Remembering Oscar Romero
Knowing himself to be on the government’s “hit list,” Romero went to the hills to prepare himself for his final confrontation with evil. He telephoned his farewell message to Exclesior, Mexico’s premier newspaper, insisting that like the Good Shepherd, a pastor must give his life for those he loves. Romero was shot while celebrating an anniverary Mass of a friend’s mother at the local convent. The asassin escaped in the hubbub and has never been found. 250,000 thronged the Cathedral Square for his funeral but sadly even that was not without bloodshed. A bomb exploded. Panic-stricken people stampeded. Forty died. In the next two years 35,000 Salvadorans perished. Fifteen per cent of the population was driven into exile. Two thousand simply “disappeared.” In 1983 Pope John Paul II prayed at Romero’s grave, and then appointed as national archbishop the only Salvadoran bishop to attend Romero’s funeral. The message was plain. The pope had given his imprimatur to all that Romero had exemplified.
My personal admiration for Romero goes back to a discernment weekend which was held in our community in Dublin back in 1997. I remember it vividly because that weekend we watched the movie ‘Romero’. The story of this heroic pastor was life changing. At a certain point of his journey, Romero is shown literally at a crossroads. We see him fall to his knees and he utters a simple prayer: “I can’t, You must, I’m Yours, lead me!” It was the prayer from a heart that didn’t know what to do in the face of such injustice, death and despair. He was the pastor and the sheep continued to be slaughtered and torn from his grasp. I found myself in tears because I realised that that simple prayer echoed the sentiments of my own heart. I had been rebelling against the Lord for such a long time in responding to the call to religious life and I was tired. Romero’s prayer had become my prayer. If I was to embark upon the journey of trying consecrated life, it had to be upon fully surrendering to the guidance of the Shepherd. This simple prayer has been my lifeline on many occasions, a call back to reality and to see that I need to be guided and that I can’t do this on my own. It is a prayer which I whisper often each day when words fail me in prayer or don’t seem to carry me as they usually do.
|Pope Francis when he was bishop in Argentina |
washes feet on Holy Thursday
When Pope Francis stepped out onto the balcony of St. Peter’s Square over a year ago, my first thought was ‘he reminds me of Oscar Romero’, with those thick rimmed glasses and defined jawline and his South America background. In these past ten days, the Pope’s message has been very clear: our Church must remember the poor, the afflicted, the forgotten, the marginalised. Our message must be one of life. Even this morning during his homily for Palm Sunday, he called us to remember the power of the Cross: “Jesus enters Jerusalem in order to die on the Cross. And it is here that his kingship shines forth in godly fashion: his royal throne is the wood of the Cross! I think of what Benedict XVI said to the cardinals, 'You are princes, but of a crucified King.' That is Jesus' throne. Jesus takes it upon himself... Why the Cross? Because Jesus takes upon himself the evil, the filth, the sin of the world, including our own sin—all of us—and he cleanses it, he cleanses it with his blood, with the mercy and the love of God. Let us look around: how many wounds are inflicted upon humanity by evil! Wars, violence, economic conflicts that hit the weakest, greed for money, which none of us can take with us, it must be left behind.”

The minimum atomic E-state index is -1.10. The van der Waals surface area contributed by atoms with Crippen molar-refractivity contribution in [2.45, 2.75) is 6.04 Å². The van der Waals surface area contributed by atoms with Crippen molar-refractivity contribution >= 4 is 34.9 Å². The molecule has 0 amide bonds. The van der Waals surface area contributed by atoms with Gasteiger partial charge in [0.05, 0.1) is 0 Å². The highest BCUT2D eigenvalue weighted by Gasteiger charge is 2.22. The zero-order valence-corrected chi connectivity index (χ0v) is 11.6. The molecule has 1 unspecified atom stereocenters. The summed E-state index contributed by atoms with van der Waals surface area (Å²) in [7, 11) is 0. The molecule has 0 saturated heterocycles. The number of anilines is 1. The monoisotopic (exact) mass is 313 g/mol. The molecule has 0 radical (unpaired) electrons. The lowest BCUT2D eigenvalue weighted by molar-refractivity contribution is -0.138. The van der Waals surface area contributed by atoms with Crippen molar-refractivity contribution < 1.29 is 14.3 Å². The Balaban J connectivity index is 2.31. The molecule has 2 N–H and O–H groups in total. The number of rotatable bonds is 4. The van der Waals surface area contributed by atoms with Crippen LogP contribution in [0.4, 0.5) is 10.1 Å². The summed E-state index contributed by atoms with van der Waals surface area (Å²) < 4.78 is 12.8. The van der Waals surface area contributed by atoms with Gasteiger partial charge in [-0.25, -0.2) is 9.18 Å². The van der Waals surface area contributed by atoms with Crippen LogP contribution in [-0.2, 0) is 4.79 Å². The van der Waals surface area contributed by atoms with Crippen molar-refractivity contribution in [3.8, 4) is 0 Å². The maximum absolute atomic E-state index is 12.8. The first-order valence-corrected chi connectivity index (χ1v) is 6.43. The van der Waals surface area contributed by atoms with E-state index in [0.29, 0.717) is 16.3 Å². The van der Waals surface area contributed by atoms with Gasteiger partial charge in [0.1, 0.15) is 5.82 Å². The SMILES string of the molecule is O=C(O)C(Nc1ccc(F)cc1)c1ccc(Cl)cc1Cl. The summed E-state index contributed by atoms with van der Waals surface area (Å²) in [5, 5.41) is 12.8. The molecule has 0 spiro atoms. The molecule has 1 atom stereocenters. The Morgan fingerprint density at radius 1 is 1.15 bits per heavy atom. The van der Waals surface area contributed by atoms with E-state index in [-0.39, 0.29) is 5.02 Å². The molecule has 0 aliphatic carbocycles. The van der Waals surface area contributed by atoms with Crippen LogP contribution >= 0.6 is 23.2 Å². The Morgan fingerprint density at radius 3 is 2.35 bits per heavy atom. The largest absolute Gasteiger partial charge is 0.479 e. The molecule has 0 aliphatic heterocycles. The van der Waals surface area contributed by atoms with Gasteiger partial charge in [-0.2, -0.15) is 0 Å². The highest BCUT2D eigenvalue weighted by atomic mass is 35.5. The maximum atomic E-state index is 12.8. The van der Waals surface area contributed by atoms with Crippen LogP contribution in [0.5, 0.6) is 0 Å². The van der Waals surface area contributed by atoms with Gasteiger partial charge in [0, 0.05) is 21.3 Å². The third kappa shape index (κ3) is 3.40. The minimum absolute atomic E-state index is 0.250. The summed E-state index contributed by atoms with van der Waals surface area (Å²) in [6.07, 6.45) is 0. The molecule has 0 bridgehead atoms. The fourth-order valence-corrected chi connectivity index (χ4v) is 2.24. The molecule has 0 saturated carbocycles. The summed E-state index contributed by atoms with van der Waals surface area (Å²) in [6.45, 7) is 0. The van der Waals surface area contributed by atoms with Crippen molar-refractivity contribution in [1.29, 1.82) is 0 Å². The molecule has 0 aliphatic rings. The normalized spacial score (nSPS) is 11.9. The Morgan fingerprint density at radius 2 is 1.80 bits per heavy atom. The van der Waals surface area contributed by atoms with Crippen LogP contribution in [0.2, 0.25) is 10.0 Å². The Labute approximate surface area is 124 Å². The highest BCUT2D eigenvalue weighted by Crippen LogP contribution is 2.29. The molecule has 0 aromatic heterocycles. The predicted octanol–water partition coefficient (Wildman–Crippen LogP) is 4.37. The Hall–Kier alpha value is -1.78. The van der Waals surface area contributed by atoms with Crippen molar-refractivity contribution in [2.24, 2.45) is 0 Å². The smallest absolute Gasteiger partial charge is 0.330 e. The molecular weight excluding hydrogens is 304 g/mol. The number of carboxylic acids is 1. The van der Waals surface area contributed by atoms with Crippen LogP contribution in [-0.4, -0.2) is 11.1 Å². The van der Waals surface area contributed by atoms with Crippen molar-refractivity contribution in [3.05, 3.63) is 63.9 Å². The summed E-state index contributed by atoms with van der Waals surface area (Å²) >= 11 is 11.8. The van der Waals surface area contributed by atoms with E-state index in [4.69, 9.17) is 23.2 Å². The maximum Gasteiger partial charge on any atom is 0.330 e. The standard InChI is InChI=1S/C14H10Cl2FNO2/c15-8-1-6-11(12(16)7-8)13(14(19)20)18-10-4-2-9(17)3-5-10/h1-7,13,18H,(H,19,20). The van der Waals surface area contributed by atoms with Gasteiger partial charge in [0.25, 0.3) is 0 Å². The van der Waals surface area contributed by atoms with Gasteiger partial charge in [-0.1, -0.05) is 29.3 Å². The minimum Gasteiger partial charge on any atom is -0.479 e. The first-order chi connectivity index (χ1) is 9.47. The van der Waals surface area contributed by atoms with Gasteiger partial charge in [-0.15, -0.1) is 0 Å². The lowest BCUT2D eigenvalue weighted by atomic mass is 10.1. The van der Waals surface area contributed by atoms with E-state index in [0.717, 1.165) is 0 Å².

Again, I think of Romero: “A church that suffers no persecution but enjoys the privileges and support of the things of the earth—beware!—is not the true church of Jesus Christ.
(Homily, March 11th,1979.) Archbishop Romero, faced with the urgency of his historical moment in El Salvador, calls us to look at the urgency of our own. And he calls his church, including himself, to the highest standard in confronting our moment in history—to name sin, to uproot sin, to be Christ in the world, redeeming it, building up within it the reign of God. Pope Francis, through his ministry as successor of Peter, of Benedict XVI and of all the other popes before him, is a prophet for today. Let us pray then, in the midst of our Lenten fast, our Lent of repentance and redemption, for our Church, and for ourselves who are that church. We are called to repent the failings of our Church, the sin within it. This day, we reflect especially on the failings of our church to confront the sin of injustice and its causes. We hear the voice of the prophet enjoining us to uproot this sin from our church, to uproot this sin from the hearts of those of us who make up this Church. We are also called to prophesy—for our Church, and we who are church, to be prophets, Christ's voice, Christ's hands in a world deeply mired in injustice, violence and fear.
A free ebook called ‘The Violence of Love’ by Archbishop Romero is available here and the link to the movie 'Romero' is above. The book is really worth a read and the movie worth a viewing especially as we begin the journey with Jesus into Jerusalem, to Calvary and beyond. Buen cammino!